quantum dot led display close up

Blue quantum dot tech improves power efficiency and colour accuracy of LEDs

Image credit: Dreamstime

Scientists have developed a new way to make blue quantum dots which could improve the accuracy and power efficiency of LED displays.

Quantum dots are nanoscale crystals capable of emitting light of different colours which can bring greater power efficiency, brightness and colour purity to displays than previous generations.

Major manufacturers such as Samsung are already using the tech in some of their premium displays to improve their HDR capabilities.

Now, a team of researchers from the University of Tokyo have developed a way to construct blue quantum dots – typically the most difficult colour to manufacture – to be more accurate, efficient and cost effective than existing quantum dots.

The new method is based on self-organising chemical structures and a cutting-edge imaging technique.

While pixels can appear almost any colour to the human eye, they are not actually the smallest element on your screen as they are typically made up of subpixels which are red, green and blue.

The variable intensity of these subpixels gives the individual pixels the appearance of a single colour from a palette of billions.

Displays based on QD-LEDs already exist, but the technology is still maturing, and current options have some drawbacks, specifically regarding the blue subpixels within them.

Blue subpixels are the most important, because, through a process called down-conversion, blue light is used to generate green and red light. This means that blue quantum dots require more tightly controlled physical parameters making them highly complex and costly to produce.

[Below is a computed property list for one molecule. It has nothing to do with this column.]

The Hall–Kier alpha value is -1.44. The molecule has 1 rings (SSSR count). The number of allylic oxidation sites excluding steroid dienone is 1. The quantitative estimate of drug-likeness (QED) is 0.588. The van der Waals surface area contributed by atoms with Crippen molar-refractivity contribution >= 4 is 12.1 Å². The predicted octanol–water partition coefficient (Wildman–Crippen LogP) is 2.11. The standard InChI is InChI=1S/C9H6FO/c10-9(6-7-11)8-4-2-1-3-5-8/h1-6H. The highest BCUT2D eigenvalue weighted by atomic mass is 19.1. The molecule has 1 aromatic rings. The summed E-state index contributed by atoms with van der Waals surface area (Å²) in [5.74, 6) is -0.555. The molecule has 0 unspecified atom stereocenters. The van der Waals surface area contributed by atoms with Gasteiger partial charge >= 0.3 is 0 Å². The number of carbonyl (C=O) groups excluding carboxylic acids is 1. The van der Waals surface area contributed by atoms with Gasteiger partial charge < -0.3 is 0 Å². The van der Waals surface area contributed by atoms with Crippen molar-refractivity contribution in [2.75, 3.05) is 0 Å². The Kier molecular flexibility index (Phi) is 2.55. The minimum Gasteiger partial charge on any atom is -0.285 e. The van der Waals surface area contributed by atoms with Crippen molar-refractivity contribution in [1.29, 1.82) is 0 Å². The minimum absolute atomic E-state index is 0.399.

“Previous design strategies for blue quantum dots were very top down, taking relatively large chemical substances and putting them through a series of processes to refine them into something that worked,” said team leader professor Eiichi Nakamura.

“Our strategy is bottom up. We built on our team’s knowledge of self-organising chemistry to precisely control molecules until they form the structures we want. Think of it like building a house from bricks rather than carving one from stone. It’s much easier to be precise, design the way you want, and is more efficient and cost effective too.”

When exposed to ultraviolet light, the newly developed quantum dots produce nearly perfect blue light, according to the international standard for measuring colour accuracy, known as BT.2020.

This is due to the unique chemical makeup of their dot, a hybrid mix of organic and inorganic compounds including lead perovskite, malic acid and oleylamine. Through self-organisation these can be coaxed into the form required, which is a cube of 64 lead atoms, four to a side.

“Surprisingly, one of our biggest challenges was in finding that malic acid was a key piece of our chemical puzzle. It took over a year methodically trying different things to find it,” said Nakamura.

“Perhaps less surprising is that our other main challenge was to determine the structure of our blue quantum dot. At 2.4 nanometres, 190 times smaller than the wavelength of the blue light we sought to create with it, the structure of a quantum dot cannot be imaged by conventional means. So, we turned to an imaging tool pioneered by some of our team known as SMART-EM, or ‘cinematic chemistry’ as we like to call it.”

Cinematic chemistry is an evolution of electron microscope imaging that is more akin to shooting a video than taking a still image.

For capturing details of the structure of the blue quantum dot, this is essential, as the nanocrystal is actually quite dynamic, so any single image of it would only tell a small piece of its story.

Unfortunately, the new blue quantum dots are quite short-lived, although the researchers expected this and are now aiming to improve their stability.

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